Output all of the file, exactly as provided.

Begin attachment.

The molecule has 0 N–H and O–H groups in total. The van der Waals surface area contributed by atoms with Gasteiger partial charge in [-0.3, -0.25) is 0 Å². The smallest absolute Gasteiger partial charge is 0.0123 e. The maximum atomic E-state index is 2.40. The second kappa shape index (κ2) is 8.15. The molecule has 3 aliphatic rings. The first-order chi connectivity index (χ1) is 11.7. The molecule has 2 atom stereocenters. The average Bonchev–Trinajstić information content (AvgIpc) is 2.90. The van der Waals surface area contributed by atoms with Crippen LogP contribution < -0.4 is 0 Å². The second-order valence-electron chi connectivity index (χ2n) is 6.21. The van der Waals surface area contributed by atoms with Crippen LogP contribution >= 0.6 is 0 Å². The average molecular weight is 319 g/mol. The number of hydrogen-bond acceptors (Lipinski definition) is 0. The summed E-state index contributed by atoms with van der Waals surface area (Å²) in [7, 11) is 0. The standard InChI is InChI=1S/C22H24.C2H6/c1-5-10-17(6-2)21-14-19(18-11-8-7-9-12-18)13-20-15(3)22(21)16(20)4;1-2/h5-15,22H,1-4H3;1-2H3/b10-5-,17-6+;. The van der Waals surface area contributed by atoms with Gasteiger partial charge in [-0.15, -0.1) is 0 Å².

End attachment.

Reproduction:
The molecule has 0 N–H and O–H groups in total. The van der Waals surface area contributed by atoms with Gasteiger partial charge in [-0.3, -0.25) is 0 Å². The smallest absolute Gasteiger partial charge is 0.0123 e. The maximum atomic E-state index is 2.40. The second kappa shape index (κ2) is 8.15. The molecule has 3 aliphatic rings. The first-order chi connectivity index (χ1) is 11.7. The molecule has 2 atom stereocenters. The average Bonchev–Trinajstić information content (AvgIpc) is 2.90. The van der Waals surface area contributed by atoms with Crippen LogP contribution < -0.4 is 0 Å². The second-order valence-electron chi connectivity index (χ2n) is 6.21. The van der Waals surface area contributed by atoms with Crippen LogP contribution >= 0.6 is 0 Å². The average molecular weight is 319 g/mol. The number of hydrogen-bond acceptors (Lipinski definition) is 0. The summed E-state index contributed by atoms with van der Waals surface area (Å²) in [7, 11) is 0. The standard InChI is InChI=1S/C22H24.C2H6/c1-5-10-17(6-2)21-14-19(18-11-8-7-9-12-18)13-20-15(3)22(21)16(20)4;1-2/h5-15,22H,1-4H3;1-2H3/b10-5-,17-6+;. The van der Waals surface area contributed by atoms with Gasteiger partial charge in [-0.15, -0.1) is 0 Å².